tado°: The Right Temperature With the Internet of Things
Whether at the Mobile World Congress, CeBIT or SXSW, the Internet of Things (IoT) is one of the hottest topics in the digital world today. tado° shows us what a well-made, successful IoT solution can look like. The startup from Munich is teaching heating and air conditioning systems how to think; at the same time, without even trying, it is proving that networked products, properly implemented, are miles ahead of their analog predecessors.
It’s a familiar situation: you get home during the cold-weather season, and your apartment is freezing. It can take a while for your own four walls to get back to a comfortable temperature. Some of our chillier contemporaries solve this problem very pragmatically, by leaving the heater running even when no one is home. But this solution is not just bad for your personal climate karma – it also has a significant impact on your heating bill. In warmer climates, the same problem comes up in the summer: the air conditioner takes a while to get an overheated apartment back down to a tolerable indoor temperature.
The smart heater
tado° has the solution: the tado° app collects data about the user’s requirements and
combines it with publicly available information like weather data. An algorithm processes this knowledge and uses it to control the heating and air conditioning systems. Practically speaking, that means the app knows when the last occupant left the house, for instance, and then turns down the heat. When an occupant is on the way home from work in the evening, tado° heats the apartment according to the expected outdoor temperature. It all takes place automatically – the consumer doesn’t need to do anything. The best part: this smart heater is not just convenient, it also saves you cash. Private households can save several hundred euros a year, said tado° CEO Christian Deilmann in an interview with Munich Startup.
Like all IoT solutions, the system is based on using and further processing data. Once users provide their approval, the installers can access operating data via a remote maintenance portal, for instance water pressure data or error codes for the heating systems. The workers can then contact the customers directly to inform them of the malfunction and to order the right replacement parts.
The issue of data security is a high priority for tado°. In order to protect the data being processed, the system uses the same security standards as for online banking. No information is given to third parties without the user’s approval. As Deilmann explains,
“We treat the data we gather very carefully. It is important for our customers to be able to trust us completely, the way they trust their doctor or their bank.”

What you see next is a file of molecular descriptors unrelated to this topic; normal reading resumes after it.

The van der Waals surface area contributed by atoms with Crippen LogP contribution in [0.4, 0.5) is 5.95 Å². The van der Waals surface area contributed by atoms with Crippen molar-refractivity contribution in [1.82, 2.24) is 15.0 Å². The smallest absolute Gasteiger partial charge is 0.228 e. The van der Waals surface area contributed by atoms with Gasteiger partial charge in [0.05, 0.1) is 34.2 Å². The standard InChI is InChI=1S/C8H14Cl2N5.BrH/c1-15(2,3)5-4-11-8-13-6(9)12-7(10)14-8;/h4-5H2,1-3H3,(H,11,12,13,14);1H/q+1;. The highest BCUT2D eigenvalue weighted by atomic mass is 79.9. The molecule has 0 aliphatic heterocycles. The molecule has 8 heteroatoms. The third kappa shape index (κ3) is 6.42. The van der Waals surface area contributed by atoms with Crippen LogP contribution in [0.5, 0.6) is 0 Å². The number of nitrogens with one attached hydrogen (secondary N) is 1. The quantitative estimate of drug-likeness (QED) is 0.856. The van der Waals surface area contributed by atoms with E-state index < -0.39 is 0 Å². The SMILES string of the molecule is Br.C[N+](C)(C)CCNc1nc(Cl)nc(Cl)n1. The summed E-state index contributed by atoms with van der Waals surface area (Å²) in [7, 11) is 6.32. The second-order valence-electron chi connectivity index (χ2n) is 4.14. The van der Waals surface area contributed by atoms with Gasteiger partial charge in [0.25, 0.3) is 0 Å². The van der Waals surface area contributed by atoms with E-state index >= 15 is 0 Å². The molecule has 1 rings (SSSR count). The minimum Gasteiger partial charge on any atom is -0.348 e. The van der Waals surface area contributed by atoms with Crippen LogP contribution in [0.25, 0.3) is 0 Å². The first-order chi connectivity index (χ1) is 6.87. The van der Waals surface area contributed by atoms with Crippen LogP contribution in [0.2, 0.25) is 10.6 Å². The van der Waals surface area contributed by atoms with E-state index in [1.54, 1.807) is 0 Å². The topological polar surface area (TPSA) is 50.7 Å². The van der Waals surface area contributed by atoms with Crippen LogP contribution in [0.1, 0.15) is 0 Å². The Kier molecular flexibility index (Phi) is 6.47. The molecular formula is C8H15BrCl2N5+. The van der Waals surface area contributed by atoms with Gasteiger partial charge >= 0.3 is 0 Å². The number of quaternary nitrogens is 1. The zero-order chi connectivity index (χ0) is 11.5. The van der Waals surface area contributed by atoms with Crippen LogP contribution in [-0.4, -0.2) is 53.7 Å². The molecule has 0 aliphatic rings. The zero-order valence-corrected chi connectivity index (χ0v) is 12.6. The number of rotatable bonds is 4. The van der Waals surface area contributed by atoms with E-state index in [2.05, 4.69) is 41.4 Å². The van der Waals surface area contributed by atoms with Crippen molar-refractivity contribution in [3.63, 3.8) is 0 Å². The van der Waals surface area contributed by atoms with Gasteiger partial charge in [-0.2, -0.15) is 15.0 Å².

IoT as a megatrend
Deilmann sees the Internet of Things as a megatrend that will directly influence our lives:
“Networked products are vastly superior to the conventional options, and the technology keeps getting cheaper. From cars to heaters and alarm systems, many things in our everyday lives are now becoming online products.”
The trend is also reflected in their business figures: tado° is currently generating revenue in the eight figures, and its revenue grew by 350 percent in the past year. The company has about 100 employees and is represented in twelve European countries. It recently established a sales partnership with o2 in Great Britain and AT&T in the United States.
Beginnings are always difficult
Six years ago, tado° got started when Christian Deilmann had the idea while studying at MIT. Back in Germany once again, he brought Johannes Schwarz, a college friend from the TU Munich, Valentin Sawadski and later also Leopold von Bismarck on board. In 2010, the team tested the first prototype within their own four walls and founded tado° the next year. Initially, the founding team invested their personal savings. Pretty soon, it became clear that they had to dedicate all their time to the project, and they left their jobs. At first, they did not pay themselves any salaries. To finance product development, the young entrepreneurs looked for public subsidies and venture capital:
“We took an enormous step when we left our jobs. At some point, financially speaking, the air naturally becomes thin. If we had not received any funding, that would have been it for a while.”
Yet something else happened. EXIST approved a startup grant, and Deilmann’s former employer Target Partners offered risk capital. The team was spoiled for choice because reliable financing through venture capital meant exclusion from the EXIST support program. The result of their consideration:
“We decided against EXIST and chose venture capital because for us, it meant a faster path to growth.”
However, money alone was not everything – for the founders, the support they received from the Munich network was priceless:
“There are great contacts and mentors in Munich who can be approached. What really helped us were the two startup networks LMU Entrepreneurship Center and UnternehmerTUM. They provided offices free of charge, and we went over our documentation together and fine-tuned the pitches.”
According to Deilmann, one side effect of network collaboration was that the founders were able to develop the necessary self-confidence right away.